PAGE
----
Building a weather station with micro:bit and App Inventor

Recently, I did an hourlong webinar on the idea of combining the micro:bit with MIT App Inventor where we leveraged Bluetooth Low Energy (BLE) and a tool called BlockyTalkyBLE to build apps that interact with and control the micro:bit. If you missed the webinar, here is the recording for your viewing pleasure.


In this blog post, I wanted to dive a little deeper into using App Inventor, the micro:bit and one of our carrier boards for the micro:bit. I chose the weather:bit and, more specifically, the micro:climate kit, which includes the weather:bit as well as some external sensors to track ground moisture and ground temperature and our weather meter.

SparkFun micro:climate Kit

My goal is to play out what would go into a fully blown weather station app that would both communicate with the micro:climate kit outside to get hyper local data as well as be able to view the weather data from my region. I broke the project down into three parts: Hardware Hookup, Firmware and The App. Each section gives the example code that I used, as well as a description of what it does. So, here is my writeup on the project. I hope that you enjoy it and that it inspires you to build something similar with your students. 

Hardware Hookup

The hardware setup for this project is pretty straightforward. The micro:climate kit guide shows you how to assemble the components and how to use them.

micro:bit weather station


The guide takes you through a step-by-step process of hooking up the hardware as well as using the weather:bit MakeCode package. I highly recommend spending some time familiarizing yourself with both the hardware and the micro:climate code block set while you build up your weather station! 


As in the webinar, I used Microsoft MakeCode to write the firmware (software that lives on the hardware) for the micro:bit. I set up my MakeCode project as per the hookup guide for the micro:climate kit and added the BlockyTalkyBLE package. 

For your reference, here is the MakeCode program in its entirety… 


The code itself on the micro:bit is pretty straightforward. The program more or less follows this sequence of events: 

  1. When the program starts, I call the blocks to enable or start weather monitoring. This is three blocks total: one for the barometric pressure/temperature sensor (BME280), one for the rain gauge, and one for the weather meter (wind direction and speed). Finally I use an umbrella icon to show that the micro:bit is done with its setup sequence.
  2. If Bluetooth is disconnected, the micro:bit will display a frowny face
  3. If Bluetooth is connected, the micro:bit will display a check mark!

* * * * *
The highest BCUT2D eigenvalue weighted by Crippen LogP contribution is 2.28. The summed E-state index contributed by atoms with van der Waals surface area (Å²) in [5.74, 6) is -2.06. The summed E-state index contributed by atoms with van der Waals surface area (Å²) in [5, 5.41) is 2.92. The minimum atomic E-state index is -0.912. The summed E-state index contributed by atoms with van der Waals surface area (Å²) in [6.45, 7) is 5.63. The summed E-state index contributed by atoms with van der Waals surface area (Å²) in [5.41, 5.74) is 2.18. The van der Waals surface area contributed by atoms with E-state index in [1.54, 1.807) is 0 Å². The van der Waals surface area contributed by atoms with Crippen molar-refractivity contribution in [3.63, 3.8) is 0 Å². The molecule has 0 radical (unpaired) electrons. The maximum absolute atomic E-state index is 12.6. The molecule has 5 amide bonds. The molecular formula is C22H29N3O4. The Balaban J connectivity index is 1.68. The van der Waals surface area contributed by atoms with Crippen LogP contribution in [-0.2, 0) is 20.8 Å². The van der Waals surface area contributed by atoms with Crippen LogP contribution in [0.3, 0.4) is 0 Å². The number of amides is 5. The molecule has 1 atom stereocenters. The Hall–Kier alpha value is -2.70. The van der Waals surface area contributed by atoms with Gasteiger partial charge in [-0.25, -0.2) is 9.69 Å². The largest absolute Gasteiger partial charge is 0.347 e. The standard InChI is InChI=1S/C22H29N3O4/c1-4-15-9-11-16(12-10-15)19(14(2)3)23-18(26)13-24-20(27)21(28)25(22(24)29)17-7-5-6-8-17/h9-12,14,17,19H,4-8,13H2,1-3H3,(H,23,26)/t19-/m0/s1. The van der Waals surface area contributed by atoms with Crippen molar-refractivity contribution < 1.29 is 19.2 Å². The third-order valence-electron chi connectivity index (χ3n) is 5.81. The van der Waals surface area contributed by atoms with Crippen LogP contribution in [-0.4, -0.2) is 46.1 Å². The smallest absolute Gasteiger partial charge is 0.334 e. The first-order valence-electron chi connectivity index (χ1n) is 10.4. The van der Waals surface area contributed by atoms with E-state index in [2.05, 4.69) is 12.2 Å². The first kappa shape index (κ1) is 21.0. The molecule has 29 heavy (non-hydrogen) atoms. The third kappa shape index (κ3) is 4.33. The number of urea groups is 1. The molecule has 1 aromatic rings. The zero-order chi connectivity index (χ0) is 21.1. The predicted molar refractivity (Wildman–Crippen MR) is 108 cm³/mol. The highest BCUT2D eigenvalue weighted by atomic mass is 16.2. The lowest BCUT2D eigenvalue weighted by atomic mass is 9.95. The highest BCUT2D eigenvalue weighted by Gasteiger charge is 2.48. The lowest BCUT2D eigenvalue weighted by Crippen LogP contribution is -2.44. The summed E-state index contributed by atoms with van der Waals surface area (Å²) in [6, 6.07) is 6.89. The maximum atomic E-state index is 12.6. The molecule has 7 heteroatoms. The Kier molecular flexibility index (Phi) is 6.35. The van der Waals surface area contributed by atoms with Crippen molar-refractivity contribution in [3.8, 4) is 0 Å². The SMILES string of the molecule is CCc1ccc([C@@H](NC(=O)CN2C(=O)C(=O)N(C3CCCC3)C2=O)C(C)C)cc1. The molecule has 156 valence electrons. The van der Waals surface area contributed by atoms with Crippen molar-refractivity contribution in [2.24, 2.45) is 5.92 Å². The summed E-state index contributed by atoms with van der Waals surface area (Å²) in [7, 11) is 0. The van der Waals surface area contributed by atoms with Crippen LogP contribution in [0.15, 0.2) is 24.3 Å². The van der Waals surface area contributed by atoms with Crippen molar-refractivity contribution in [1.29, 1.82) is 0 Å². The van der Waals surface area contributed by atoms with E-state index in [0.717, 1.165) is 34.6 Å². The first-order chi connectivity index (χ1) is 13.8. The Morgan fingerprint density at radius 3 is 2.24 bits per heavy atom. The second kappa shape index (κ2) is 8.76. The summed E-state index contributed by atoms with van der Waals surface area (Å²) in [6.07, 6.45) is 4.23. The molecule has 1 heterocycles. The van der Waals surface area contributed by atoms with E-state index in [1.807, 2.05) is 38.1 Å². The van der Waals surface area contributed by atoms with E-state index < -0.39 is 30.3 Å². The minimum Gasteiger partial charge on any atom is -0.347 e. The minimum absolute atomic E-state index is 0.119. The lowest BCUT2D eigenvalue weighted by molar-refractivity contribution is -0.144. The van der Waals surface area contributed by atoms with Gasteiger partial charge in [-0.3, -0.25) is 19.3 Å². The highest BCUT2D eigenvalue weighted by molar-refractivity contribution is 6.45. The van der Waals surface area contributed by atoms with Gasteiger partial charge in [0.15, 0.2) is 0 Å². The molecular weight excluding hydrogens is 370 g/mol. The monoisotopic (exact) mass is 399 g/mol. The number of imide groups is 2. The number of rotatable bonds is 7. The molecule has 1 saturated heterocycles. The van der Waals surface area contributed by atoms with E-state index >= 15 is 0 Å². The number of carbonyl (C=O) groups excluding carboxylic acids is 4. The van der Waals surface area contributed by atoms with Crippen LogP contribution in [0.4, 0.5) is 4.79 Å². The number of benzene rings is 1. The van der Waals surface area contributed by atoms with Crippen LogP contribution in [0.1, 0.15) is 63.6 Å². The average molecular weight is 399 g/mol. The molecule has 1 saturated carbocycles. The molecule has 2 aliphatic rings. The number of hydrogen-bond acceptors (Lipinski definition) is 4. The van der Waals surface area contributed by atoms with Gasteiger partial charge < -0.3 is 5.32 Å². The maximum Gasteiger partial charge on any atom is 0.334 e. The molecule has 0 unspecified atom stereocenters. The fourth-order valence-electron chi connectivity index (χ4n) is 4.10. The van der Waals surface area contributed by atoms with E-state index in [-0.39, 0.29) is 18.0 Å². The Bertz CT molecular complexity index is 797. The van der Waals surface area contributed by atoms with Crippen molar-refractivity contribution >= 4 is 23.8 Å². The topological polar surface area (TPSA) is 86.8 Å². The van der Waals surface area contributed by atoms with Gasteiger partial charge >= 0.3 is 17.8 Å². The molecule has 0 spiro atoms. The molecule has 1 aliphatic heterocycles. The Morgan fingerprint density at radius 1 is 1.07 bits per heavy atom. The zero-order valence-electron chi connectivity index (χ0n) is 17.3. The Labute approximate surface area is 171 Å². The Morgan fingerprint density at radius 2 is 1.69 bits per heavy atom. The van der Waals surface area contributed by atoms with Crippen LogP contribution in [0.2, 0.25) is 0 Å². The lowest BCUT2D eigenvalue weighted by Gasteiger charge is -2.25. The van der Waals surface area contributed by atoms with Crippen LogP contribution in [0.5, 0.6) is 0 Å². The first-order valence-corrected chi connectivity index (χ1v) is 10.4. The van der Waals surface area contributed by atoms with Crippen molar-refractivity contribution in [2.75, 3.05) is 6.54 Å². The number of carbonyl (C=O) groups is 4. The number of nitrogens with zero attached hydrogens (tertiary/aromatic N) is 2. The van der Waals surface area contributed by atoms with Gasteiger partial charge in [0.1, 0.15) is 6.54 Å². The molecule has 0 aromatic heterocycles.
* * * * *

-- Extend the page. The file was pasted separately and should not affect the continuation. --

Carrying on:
4. In the forever loop, I sequentially read the different weather sensor blocks and do the required math to put them into the format for useful data. If you are not sure what that math is, hover your mouse over the weather:bit block you want to use, and the comments will guide you through what process you need to take to get the most accurate data possible. I then store each data point into its own variable.
  5. While still in the forever loop, I call a function block called “call function joinAll”. The block is a custom function block I created that joins all of the sensor data variables into a comma-separated string. We do this because, for us to use BlockyTalky at the moment, we can only send data in the string format. So, when we call this custom function it puts all of the data into a big string that takes this format: 

    This format follows this data list: Temperature, Humidity, Pressure, Ground Temperature, Ground Moisture, Wind Direction, Wind Speed and Rainfall. I created the custom function to keep the forever loop nice and tidy, but you and your students can easily skip that process and just take the join process and insert it into the forever loop, depending how deep you want to go into programming/computer science concepts with your students. 

  6. Once all of the data is joined into a string, I call the BlockyTalkyBLE “Send Key Value” block, with the key, or name of the piece of data as “data” and the value as the final string that we get from the joinAll custom function. This puts the data we collected from the weather station into the correct format and sends it over Bluetooth to the app on the other end.
  7. Finally, I add a “pause” block for two seconds to get the data to change a bit.